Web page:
Because it is desirable to have all the cylinders receiving the same amount of fuel and air, it is necessary to “balance” the carburetors. The balancing process is not unique to the Rotax engine, all multi-carbureted engines require balancing. Balancing is typically performed using vacuum gauges, digital meters or even long tubes of water connected to the intake manifolds. The theory being, if both carburetors are adjusted to have the exact same vacuum readings from idle to midrange power, they are both providing the same amount of fuel and air to each bank of cylinders.

Return from the future: The gauges shown and discussed in this post are incorrect for balancing the Rotax 912ULS engine. The gauges shown are calibrated to inches of water ... that is INCORRECT. For this application, the gauges used should be calibrated to inches of mercury ... AKA ... in Hg. Disregard all references to inches of water ... it should be inches of mercury.

 As previously mentioned, carburetor balancing can be achieved using various methods, but there is something to be said about a pair of accurate dial gauges. Truth be told, the gauges don’t really need to be accurate they just need to read the same per any given vacuum. By this I mean we are not really interested in the discrete value … so if the actual vacuum reading is 7.5 inches of water but the gauge reads 7.9, for balancing purposes it is not crucial. We just want to know that for a given amount of vacuum both gauges read the same. So when both carburetors are adjusted to generate the SAME AMOUNT of vacuum on both gauges, the intake manifold for each bank of cylinders will be receiving the same fuel/air mixture.
To test that both vacuum gauges tracked each other closely a T and a syringe was used. I was able to vary the vacuum using the syringe and each gauge tracked very closely … the gauge on the right consistently read .25 inches of water low … so that gauge was marked so when balancing the carburetors, I will make sure it reads .25 inches of water lower than the other gauge.

As can be seen in the above photo, both the vacuum gauges the DOG Aviation procurement department purchased were tested using a syringe to make sure they tracked together. The vacuum applied to the two gauges was varied by adjusting the plunger on the syringe in or out. The gauges tracked together very closely but one gauge was a consistent .25 inches of water lower than the other, so it was identified and marked accordingly.

The rig: When attaching gauges directly to the intake manifold, under certain conditions, the needle on the gauges may bounce erratically. This possibly could be eliminated by purchasing much more expensive fluid filled gauges, but will try the less expensive route first. To dampen the needle movement out, an inline valve can be placed before the gauge and adjusted to dampen the erratic needle movements. As such, the test fixture will incorporate a separate valve for each meter.  Because it is desirable for me to be able to balance the carburetors by myself, I decided to make a mounting fixture for the gauges that can be seen from inside the cockpit. The idea is to use the upper cowl hinge as a mounting location for the gauge fixture. To prevent the fixture from flopping around, the fixture will extend to and touch the firewall underneath the hinge and another piece of aluminum will extend above the hinge over the top of the forward fuselage skin to prevent the fixture from flopping aft from the prop blast.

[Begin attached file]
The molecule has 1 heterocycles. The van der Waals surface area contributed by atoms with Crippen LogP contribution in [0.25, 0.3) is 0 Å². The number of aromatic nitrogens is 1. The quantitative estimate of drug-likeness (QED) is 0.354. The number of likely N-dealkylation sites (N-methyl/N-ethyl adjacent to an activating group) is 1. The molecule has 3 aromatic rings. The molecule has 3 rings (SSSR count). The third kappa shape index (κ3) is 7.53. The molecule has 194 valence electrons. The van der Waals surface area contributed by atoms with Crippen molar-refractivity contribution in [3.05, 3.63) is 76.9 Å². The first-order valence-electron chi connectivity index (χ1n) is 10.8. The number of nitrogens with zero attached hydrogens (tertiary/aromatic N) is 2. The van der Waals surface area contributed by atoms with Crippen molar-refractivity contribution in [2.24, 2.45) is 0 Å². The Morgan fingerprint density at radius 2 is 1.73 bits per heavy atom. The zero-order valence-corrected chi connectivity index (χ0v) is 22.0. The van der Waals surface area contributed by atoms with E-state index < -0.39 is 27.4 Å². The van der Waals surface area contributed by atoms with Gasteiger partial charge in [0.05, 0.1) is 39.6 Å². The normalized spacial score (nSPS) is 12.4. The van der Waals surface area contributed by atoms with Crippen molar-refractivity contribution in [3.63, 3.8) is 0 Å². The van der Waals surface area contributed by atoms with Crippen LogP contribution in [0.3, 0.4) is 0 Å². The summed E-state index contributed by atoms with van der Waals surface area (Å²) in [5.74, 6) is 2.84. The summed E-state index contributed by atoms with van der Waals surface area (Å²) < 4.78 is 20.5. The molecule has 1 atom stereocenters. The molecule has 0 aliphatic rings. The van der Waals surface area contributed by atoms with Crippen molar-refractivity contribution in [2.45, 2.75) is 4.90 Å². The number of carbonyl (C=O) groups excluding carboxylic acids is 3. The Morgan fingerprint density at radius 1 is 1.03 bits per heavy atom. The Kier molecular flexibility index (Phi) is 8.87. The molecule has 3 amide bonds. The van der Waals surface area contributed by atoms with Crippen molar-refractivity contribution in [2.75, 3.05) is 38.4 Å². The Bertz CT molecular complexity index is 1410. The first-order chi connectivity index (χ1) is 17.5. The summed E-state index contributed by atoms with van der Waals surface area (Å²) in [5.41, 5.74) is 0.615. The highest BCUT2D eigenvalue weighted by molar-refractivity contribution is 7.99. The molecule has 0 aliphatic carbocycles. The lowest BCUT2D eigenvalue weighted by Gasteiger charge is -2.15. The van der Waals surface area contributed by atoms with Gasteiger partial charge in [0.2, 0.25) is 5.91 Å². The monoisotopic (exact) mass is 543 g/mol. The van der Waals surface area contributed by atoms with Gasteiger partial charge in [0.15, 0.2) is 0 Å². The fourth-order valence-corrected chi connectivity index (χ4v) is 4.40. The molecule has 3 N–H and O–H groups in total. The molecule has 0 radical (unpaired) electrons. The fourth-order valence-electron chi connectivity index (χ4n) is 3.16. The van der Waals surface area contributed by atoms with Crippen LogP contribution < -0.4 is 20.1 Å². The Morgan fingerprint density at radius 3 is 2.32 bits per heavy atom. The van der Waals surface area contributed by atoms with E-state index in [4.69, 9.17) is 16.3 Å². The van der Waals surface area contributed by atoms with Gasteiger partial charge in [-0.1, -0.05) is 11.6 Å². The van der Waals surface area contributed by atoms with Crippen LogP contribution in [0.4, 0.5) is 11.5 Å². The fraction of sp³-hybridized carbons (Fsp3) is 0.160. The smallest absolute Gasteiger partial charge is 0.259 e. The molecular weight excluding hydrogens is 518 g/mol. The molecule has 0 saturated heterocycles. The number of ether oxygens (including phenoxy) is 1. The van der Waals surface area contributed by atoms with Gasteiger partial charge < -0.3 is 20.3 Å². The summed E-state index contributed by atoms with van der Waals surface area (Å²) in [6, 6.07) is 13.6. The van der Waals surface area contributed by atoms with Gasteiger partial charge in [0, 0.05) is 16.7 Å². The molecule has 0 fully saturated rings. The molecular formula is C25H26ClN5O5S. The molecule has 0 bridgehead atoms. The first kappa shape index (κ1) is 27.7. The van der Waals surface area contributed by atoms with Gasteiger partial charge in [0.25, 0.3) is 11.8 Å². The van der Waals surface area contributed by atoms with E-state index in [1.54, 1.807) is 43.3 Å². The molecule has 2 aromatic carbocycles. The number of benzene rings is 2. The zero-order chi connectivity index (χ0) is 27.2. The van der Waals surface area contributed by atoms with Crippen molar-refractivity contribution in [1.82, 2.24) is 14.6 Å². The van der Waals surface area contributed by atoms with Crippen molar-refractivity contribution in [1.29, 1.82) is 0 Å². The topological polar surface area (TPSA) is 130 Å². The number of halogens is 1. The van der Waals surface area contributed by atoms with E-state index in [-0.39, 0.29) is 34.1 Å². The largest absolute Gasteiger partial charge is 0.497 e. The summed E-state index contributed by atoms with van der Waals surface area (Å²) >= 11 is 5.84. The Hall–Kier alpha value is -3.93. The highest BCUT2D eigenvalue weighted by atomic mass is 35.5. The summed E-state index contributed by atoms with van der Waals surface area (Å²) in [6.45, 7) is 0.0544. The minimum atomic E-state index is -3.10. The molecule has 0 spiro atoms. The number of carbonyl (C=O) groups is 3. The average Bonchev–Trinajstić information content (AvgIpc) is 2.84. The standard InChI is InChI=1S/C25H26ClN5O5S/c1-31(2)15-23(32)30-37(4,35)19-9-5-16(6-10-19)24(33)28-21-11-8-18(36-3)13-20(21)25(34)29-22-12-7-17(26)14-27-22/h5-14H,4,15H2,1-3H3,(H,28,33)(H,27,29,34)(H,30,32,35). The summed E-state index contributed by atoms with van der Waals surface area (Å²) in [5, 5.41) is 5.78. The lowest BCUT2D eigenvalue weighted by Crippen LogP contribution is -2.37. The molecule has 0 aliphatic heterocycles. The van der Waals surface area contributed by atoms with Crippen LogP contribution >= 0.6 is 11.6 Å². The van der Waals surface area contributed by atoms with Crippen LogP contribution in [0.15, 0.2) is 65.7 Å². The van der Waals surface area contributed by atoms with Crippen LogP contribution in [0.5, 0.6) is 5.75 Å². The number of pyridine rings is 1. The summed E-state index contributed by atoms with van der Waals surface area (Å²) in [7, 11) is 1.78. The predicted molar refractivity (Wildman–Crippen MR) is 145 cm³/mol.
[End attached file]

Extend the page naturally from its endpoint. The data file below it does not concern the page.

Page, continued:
Using a piece of cardboard and a scrap piece of hinge material. The cardboard template was placed on the firewall and marked to denote where the forward edge of the hinge material needs to be located.

Measurements were made on the cardboard template using a gauge attached to a valve. Then overall measurements were made so a piece of aluminum sheet could be cut to the approximate size. Once the metal was cut the bend and hinge lines were laid out on the metal.
This will be the basic layout for the carburetor balancing fixture.

 I was able to locate a metal brake on the field at Castle Aviation and Dean graciously allowed me to use it to make a 90 degree bend on the aluminum for the test fixture. Once back at the hangar, I removed the cover from one of the gauges so mounting holes could be marked and drilled in the fixture.
Using the screw holes in the gage’s case for alignment, both mounting holes for each gauge were center punched for drilling.

After drilling the mounting holes for the gauges, the hinge material was cut, drilled and secured to the fixture with Clecos after a slight bend was placed in the metal to conform to the curve of the cowling hinge. With the Clecos still in place, a test fit was made.
With the test fixture secured by the cowling hinge pin, the position of one of the vacuum gauges was tested. So far so good.

After the above photo was taken, the fixture was marked so some of the excess metal could be cut off. Some excess material was left beyond the gauges to help protect them and followed the curvature of the gages. There was also enough excess material to make an eyelet between the gauges to hang the fixture from when not in use. By the time I finished up cutting and filing, I did not have enough time to prime for a layer of protective paint.

Still need to add a piece of metal that will clear the hinge and extend aft over the upper forward fuselage skin to prevent the prop blast from flipping the fixture aft. As an additional thought, may also consider mounting an additional hinge to allow side mounting the fixture … this would allow the fixture to face me while standing beside the engine and make adjustments as it runs … while another pilot is inside the cockpit at the controls This would be handy and allow adjustments to be made on a running engine without starting/stopping the engine and needing to climb in and out of the cockpit a whole bunch of times.

Sunday, September 11, 2016

RV-12 Transition Flight Training Completed

Frequent readers of the DOG Aviation Blog may have noticed there has been a long pause in the posts. Reason, I’ve been out of town receiving some great transition flight training in a factory built S-LSA RV-12.